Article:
Coaches who gave David Fizdale his shot know he’s built for this

After his playing days as an All-West Coast Conference guard, David Fizdale returned to his University of San Diego alma mater as a graduate assistant on then-coach Brad Holland’s staff. He quickly made an impression.

“The first day of coaching, Dave walked in, stopped practiced and started telling guys what to do. Brad and I kind of sat back, didn’t say anything and went to the office. I go, ‘Wow, he’s good isn’t he?’ ” said then-assistant Kyle Smith, now University of San Francisco head coach. “We said, ‘Dave is going to be really good at this.’ ”

Holland laughed at the anecdote.

“Fiz took no time to feel comfortable. He wasn’t trying to take over. He just knows the game, knew what we needed to do,” Holland said.

Coaches from Fizdale’s early coaching forays gave their recollections and impressions in phone interviews with The Post of why they feel Fizdale is a strong choice by the Knicks to lead and coach the team from the depths of mediocrity — actually, mediocrity would be an improvement.

All raved: from Holland, Smith and current St. Mary’s head coach Randy Bennett, also a former USD assistant, to ex-NBA coach and current University of Nevada head coach Eric Musselman, who gave Fizdale his first NBA job at Golden State.

“If it can get done, he’ll get it done. He’s that good,” Bennett said.

It’s the near photographic memory, the work ethic, the communication, the street smarts.

It’s all of it.

“When he was in Miami a few years ago, I got a phone call. He said, ‘I’ve been watching your Venezuelan National Team play. Some of these sets you’re running with ball movement and multiple players touching the ball, I’d love to pick your brain on,’ ” Musselman said. “That resonated with me: ‘Who is spending an NBA offseason watching game tape of the Venezuelan National Team?’ ”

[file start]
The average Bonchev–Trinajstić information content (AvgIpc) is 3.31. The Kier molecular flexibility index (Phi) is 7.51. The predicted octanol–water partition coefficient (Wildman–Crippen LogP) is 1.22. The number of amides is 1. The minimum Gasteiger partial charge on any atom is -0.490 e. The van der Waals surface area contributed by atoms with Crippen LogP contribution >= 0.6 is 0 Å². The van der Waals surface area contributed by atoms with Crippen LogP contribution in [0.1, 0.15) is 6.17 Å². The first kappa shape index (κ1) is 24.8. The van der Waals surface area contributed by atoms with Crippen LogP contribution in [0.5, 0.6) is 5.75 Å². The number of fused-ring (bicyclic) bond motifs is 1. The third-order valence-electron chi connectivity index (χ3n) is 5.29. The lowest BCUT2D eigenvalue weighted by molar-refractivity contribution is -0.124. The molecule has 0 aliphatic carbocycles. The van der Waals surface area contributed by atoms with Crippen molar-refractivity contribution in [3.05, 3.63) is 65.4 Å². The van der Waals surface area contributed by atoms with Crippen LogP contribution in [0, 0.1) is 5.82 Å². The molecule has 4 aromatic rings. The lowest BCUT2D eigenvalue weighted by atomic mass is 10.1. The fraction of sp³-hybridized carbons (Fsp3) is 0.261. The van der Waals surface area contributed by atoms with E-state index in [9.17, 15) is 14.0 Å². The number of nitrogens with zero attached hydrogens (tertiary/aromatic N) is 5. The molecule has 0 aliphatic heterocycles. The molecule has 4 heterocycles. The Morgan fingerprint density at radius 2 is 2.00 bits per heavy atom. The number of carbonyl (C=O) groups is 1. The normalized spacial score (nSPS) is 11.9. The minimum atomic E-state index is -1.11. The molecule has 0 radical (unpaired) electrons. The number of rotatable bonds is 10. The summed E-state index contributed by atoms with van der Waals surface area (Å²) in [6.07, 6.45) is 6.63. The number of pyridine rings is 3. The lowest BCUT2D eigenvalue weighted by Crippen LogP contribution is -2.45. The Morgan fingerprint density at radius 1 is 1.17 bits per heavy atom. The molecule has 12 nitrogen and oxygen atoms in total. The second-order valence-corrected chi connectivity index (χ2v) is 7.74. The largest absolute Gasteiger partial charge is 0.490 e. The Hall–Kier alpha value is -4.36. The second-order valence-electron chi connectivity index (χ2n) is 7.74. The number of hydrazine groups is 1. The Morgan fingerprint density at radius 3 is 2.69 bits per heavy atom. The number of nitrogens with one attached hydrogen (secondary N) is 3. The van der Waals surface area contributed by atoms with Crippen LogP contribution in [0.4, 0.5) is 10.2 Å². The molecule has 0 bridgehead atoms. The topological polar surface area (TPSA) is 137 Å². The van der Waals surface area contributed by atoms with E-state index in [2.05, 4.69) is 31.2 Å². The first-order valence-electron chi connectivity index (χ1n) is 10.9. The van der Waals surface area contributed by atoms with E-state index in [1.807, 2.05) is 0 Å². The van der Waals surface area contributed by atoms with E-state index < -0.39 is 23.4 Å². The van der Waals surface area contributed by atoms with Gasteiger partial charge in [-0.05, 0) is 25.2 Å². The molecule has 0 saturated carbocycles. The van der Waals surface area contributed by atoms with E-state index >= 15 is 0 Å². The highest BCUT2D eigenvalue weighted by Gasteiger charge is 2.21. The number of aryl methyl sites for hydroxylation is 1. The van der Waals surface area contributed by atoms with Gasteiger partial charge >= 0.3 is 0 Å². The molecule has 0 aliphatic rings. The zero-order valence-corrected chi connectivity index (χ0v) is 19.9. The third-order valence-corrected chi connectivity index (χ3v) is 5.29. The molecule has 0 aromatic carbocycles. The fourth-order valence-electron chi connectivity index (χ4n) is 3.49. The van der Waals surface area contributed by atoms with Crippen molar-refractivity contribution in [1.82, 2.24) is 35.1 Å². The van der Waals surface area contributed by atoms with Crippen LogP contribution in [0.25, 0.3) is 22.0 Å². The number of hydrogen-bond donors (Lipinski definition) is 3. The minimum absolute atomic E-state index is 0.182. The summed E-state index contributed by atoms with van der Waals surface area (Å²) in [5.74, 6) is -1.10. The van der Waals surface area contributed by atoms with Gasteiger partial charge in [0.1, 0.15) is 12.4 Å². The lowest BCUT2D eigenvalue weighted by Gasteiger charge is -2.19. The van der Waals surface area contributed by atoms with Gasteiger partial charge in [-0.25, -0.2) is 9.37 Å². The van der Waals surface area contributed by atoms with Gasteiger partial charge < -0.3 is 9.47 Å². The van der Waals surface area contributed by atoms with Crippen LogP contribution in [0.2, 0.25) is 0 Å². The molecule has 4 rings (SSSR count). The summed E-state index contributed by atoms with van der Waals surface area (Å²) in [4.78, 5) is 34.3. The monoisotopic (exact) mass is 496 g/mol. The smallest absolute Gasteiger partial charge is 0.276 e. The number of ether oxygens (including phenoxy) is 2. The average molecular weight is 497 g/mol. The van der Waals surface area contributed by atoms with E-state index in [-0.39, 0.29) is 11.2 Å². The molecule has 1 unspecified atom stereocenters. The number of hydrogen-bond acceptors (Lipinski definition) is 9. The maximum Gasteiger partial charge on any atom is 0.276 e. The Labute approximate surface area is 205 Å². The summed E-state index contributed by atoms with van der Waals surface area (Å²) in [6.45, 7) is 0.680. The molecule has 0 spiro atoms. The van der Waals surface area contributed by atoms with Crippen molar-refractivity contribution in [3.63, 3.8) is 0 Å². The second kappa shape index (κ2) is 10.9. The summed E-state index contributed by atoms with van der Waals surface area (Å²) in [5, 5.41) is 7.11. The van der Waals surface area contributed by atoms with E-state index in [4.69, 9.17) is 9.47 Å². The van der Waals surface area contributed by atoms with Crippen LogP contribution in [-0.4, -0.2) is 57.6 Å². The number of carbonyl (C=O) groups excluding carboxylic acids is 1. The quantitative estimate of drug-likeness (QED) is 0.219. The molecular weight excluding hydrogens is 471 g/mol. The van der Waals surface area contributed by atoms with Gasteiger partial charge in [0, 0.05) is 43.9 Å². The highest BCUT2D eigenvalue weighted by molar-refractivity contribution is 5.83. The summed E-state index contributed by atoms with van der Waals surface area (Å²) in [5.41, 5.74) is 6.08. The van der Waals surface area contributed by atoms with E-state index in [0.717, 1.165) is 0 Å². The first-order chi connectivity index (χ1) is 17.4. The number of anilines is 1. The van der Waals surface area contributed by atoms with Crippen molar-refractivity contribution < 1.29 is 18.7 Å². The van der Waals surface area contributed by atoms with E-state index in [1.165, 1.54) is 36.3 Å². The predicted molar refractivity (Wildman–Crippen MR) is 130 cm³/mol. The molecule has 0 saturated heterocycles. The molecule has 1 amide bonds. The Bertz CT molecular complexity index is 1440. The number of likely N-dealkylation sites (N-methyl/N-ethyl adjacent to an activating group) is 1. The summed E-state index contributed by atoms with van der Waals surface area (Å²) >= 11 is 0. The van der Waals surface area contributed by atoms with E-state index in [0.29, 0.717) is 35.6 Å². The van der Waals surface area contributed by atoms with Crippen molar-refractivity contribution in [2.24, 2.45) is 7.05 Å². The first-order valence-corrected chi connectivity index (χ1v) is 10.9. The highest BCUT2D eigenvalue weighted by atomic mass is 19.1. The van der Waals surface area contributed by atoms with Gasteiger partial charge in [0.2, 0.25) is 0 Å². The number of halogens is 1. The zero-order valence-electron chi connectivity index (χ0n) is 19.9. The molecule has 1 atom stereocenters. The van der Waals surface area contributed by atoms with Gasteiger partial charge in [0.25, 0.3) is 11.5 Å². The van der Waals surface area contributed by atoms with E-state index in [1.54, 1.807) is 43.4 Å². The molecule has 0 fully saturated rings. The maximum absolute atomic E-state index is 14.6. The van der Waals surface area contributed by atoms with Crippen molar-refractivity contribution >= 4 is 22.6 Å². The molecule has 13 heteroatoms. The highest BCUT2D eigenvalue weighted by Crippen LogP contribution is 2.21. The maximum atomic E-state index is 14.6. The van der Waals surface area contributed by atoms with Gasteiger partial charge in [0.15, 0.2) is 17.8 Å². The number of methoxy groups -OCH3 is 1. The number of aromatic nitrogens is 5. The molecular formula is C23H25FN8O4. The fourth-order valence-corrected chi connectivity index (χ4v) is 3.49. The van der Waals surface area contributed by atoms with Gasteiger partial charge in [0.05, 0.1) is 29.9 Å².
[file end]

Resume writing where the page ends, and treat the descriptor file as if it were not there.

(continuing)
Musselman admitted when he hired Fizdale what surprised him most was a young coach working well with NBA vets like Nick Van Exel (who later was on Fizdale’s staff in Memphis, the job that became his résumé blot for his Marc Gasol feud).

“He was an incredible, impactful coach, really good X’s and O’s coach but he was a great communicator,” Musselman said. “Nick was a veteran near the end of his career. Fiz was able to make a connection, reach him and communicate with him. For a young coach to be able to get with a veteran spoke volumes for his future.”

But it was more than just talking. And he demonstrated it as a player.

“The quintessential quarterback of our team. Studied tape of opponents more than any other player I’ve had,” said Holland, a 1979 first-round pick of the Lakers out of UCLA. “Hard worker, saw the game, really good at helping us make adjustments even during games. He was that proverbial coach on the floor. … And he is super street smart. He grew up in South Central.”

Smart on the court. And at breakfast.

“It’s his ability to recollect plays and know where all 10 guys were on the floor,” said Smith, who coached Columbia for six years. “He has a photographic memory, like Larry Bird. We’d meet every day for egg sandwiches and he’d talk about practice and certain plays. We didn’t even watch film and he’d say, ‘This guy missed a rotation on this baseline drive.’ I was like, ‘My gosh.’ Then we’d watch film and see it. He’s a little bit like a savant.”

Bennett claimed “he got a snapshot in his mind” of what occurs on court.

“When we recruited him, one of the reasons we took him was because he had a high basketball IQ but his magnetism with people was exceptional,” Bennett said

“What I didn’t know is he can see things on the court that other people can’t see as a coach and as a player,” Bennett said. “A lot of guys don’t see what just happened as crystal clear as he does. A lot of people need video. He’s got a snapshot in his mind as it happens and can teach and communicate it. Teaching, patience, working with people are definitely strengths.”

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